The bride wanted her wedding day—and photos—to be perfect.
Explore This IssueApril 2020
There was just one problem: her nose.
It was crooked. And because the big day was only a few weeks away, there wasn’t time for a surgical rhinoplasty.
“She’d always hated her nose and asked me, ‘Can you just fix my nose for the pictures?’” said Theda Kontis, MD, a Baltimore-based otolaryngologist who is board certified in both facial plastic and reconstructive surgery and otolaryngology–head and neck surgery.
The bride was the perfect candidate for liquid rhinoplasty, the injection of dermal fillers to reshape the nose. She had not had surgery on her nose previously, and she accepted and understood the risks, including possible blindness should the filler get into the blood vessels supplying the eye. Dr. Kontis, author of Cosmetic Injection Techniques, drew upon her years of experience and expertly sculpted the patient’s nose by injecting small amounts of dermal filler into strategic locations.
The bride’s nose was in perfect shape for her wedding.
Non-surgical rhinoplasty has been available for about 15 years; however, demand has increased in recent years (Plast Reconstr Surg Glob Open. 2016;4:e683). This trend may be fueled largely by social media posts that position liquid rhinoplasty as an “easy” way for individuals to get the nose of their dreams, Dr. Kontis said. At the same time, some clinicians, concerned about the risk of serious side effects, are shying away from the procedure.
“I’m conflicted regarding liquid rhinoplasty because I see quite a few problems surfacing, mostly from poor technique,” said Steven Dayan, MD, a Chicago-based facial plastic surgeon who is board certified by both the American Board of Facial Plastic and Reconstructive Surgery and the American Board of Otolaryngology–Head and Neck Surgery. “The highest reported cases of blindness secondary to a filler complication come from injections in the nose, and every month, I get a phone call from someone who’s run into an unexpected vascular event, asking for help.”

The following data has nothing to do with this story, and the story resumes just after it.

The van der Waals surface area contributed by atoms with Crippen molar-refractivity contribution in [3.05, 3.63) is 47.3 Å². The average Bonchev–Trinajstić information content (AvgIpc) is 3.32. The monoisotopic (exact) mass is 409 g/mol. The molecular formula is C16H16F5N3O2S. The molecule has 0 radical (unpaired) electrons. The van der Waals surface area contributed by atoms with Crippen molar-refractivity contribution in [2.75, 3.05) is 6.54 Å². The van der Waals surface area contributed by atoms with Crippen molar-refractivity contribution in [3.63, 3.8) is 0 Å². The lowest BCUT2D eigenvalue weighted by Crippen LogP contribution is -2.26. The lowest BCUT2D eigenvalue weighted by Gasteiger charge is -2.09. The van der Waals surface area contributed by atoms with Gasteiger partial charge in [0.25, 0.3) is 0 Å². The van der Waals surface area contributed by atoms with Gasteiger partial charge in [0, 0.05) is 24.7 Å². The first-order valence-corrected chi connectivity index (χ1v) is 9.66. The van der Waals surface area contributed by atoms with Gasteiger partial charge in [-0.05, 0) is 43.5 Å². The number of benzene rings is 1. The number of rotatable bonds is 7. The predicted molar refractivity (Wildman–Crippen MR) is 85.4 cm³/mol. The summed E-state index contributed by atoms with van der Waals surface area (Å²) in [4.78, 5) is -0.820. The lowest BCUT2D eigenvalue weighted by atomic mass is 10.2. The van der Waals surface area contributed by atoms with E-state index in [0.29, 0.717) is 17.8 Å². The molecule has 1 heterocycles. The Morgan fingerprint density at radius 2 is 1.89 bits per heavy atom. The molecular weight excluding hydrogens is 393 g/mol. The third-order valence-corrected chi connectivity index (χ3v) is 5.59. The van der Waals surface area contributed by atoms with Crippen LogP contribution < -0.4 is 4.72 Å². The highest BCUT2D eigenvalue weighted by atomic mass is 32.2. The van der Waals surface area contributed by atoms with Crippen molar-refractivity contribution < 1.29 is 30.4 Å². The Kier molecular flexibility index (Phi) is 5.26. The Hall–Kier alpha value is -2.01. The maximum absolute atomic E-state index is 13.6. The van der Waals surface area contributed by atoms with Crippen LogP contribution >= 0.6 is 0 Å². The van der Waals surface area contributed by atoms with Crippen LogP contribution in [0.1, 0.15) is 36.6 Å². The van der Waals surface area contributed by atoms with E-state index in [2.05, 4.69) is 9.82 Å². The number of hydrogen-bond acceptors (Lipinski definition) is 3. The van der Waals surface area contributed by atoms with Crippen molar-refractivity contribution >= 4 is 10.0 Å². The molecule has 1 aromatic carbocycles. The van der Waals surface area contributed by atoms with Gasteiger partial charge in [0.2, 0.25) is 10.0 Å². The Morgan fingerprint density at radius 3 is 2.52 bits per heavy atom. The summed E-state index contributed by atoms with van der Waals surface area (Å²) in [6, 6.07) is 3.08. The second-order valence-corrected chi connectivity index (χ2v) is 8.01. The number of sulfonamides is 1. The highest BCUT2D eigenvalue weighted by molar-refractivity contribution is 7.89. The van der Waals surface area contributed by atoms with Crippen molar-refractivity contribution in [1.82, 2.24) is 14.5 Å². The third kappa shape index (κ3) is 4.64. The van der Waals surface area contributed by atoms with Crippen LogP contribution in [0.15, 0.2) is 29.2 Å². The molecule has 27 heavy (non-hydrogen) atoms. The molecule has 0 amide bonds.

Compounding the risk to patients is the fact that many physicians and non-physicians alike are not privy to the best practices and the latest in safe techniques for nasal filler injection. “The majority of people being trained today to perform this procedure are not board-certified otolaryngologists or the four core cosmetically trained physicians; they’re adjunct physicians and providers who may not have easy access to the latest in CME training or peer-reviewed resources,” Dr. Dayan said.
Dr. Kontis shares his concerns. “We doctors have always been very nervous about non-surgical rhinoplasty because of the risk of blindness and other complications, but as we start to see more paraprofessionals offering this procedure, we’ve become worried that we may see more complications,” she said.